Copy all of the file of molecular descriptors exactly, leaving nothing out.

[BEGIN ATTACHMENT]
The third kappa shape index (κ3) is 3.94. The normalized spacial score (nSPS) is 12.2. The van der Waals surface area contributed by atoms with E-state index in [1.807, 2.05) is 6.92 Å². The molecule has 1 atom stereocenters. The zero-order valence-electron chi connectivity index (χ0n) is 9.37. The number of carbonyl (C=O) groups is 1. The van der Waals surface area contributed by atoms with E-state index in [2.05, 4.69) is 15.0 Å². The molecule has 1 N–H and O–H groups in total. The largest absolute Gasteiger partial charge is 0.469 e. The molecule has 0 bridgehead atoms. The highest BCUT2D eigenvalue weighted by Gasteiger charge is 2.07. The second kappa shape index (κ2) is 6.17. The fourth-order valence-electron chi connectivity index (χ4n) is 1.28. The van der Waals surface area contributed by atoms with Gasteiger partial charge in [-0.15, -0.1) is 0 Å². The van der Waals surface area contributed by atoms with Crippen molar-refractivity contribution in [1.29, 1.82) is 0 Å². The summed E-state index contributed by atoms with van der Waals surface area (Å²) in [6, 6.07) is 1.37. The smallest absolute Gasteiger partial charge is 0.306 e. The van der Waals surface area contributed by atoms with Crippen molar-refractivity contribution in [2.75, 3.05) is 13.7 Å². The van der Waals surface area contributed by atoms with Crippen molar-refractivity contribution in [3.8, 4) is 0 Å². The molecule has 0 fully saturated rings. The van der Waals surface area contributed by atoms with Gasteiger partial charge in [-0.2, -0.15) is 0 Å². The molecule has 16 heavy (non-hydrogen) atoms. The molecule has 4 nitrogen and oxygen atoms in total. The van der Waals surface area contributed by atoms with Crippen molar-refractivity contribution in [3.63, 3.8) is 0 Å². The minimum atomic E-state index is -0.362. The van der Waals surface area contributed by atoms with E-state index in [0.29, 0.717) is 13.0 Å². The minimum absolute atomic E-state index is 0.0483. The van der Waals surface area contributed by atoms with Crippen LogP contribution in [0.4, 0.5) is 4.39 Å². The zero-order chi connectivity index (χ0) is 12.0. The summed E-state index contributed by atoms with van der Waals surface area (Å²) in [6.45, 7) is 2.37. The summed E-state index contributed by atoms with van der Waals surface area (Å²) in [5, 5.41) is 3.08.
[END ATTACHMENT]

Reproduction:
The third kappa shape index (κ3) is 3.94. The normalized spacial score (nSPS) is 12.2. The van der Waals surface area contributed by atoms with E-state index in [1.807, 2.05) is 6.92 Å². The molecule has 1 atom stereocenters. The zero-order valence-electron chi connectivity index (χ0n) is 9.37. The number of carbonyl (C=O) groups is 1. The van der Waals surface area contributed by atoms with E-state index in [2.05, 4.69) is 15.0 Å². The molecule has 1 N–H and O–H groups in total. The largest absolute Gasteiger partial charge is 0.469 e. The molecule has 0 bridgehead atoms. The highest BCUT2D eigenvalue weighted by Gasteiger charge is 2.07. The second kappa shape index (κ2) is 6.17. The fourth-order valence-electron chi connectivity index (χ4n) is 1.28. The van der Waals surface area contributed by atoms with Gasteiger partial charge in [-0.15, -0.1) is 0 Å². The van der Waals surface area contributed by atoms with Crippen molar-refractivity contribution in [1.29, 1.82) is 0 Å². The summed E-state index contributed by atoms with van der Waals surface area (Å²) in [6, 6.07) is 1.37. The smallest absolute Gasteiger partial charge is 0.306 e. The van der Waals surface area contributed by atoms with Crippen molar-refractivity contribution in [2.75, 3.05) is 13.7 Å². The van der Waals surface area contributed by atoms with Crippen molar-refractivity contribution in [3.8, 4) is 0 Å². The molecule has 0 fully saturated rings. The van der Waals surface area contributed by atoms with Gasteiger partial charge in [-0.2, -0.15) is 0 Å². The molecule has 16 heavy (non-hydrogen) atoms. The molecule has 4 nitrogen and oxygen atoms in total. The van der Waals surface area contributed by atoms with Crippen molar-refractivity contribution in [3.63, 3.8) is 0 Å². The minimum atomic E-state index is -0.362. The van der Waals surface area contributed by atoms with E-state index in [0.29, 0.717) is 13.0 Å². The minimum absolute atomic E-state index is 0.0483. The van der Waals surface area contributed by atoms with Crippen LogP contribution in [0.4, 0.5) is 4.39 Å². The zero-order chi connectivity index (χ0) is 12.0. The summed E-state index contributed by atoms with van der Waals surface area (Å²) in [6.45, 7) is 2.37. The summed E-state index contributed by atoms with van der Waals surface area (Å²) in [5, 5.41) is 3.08.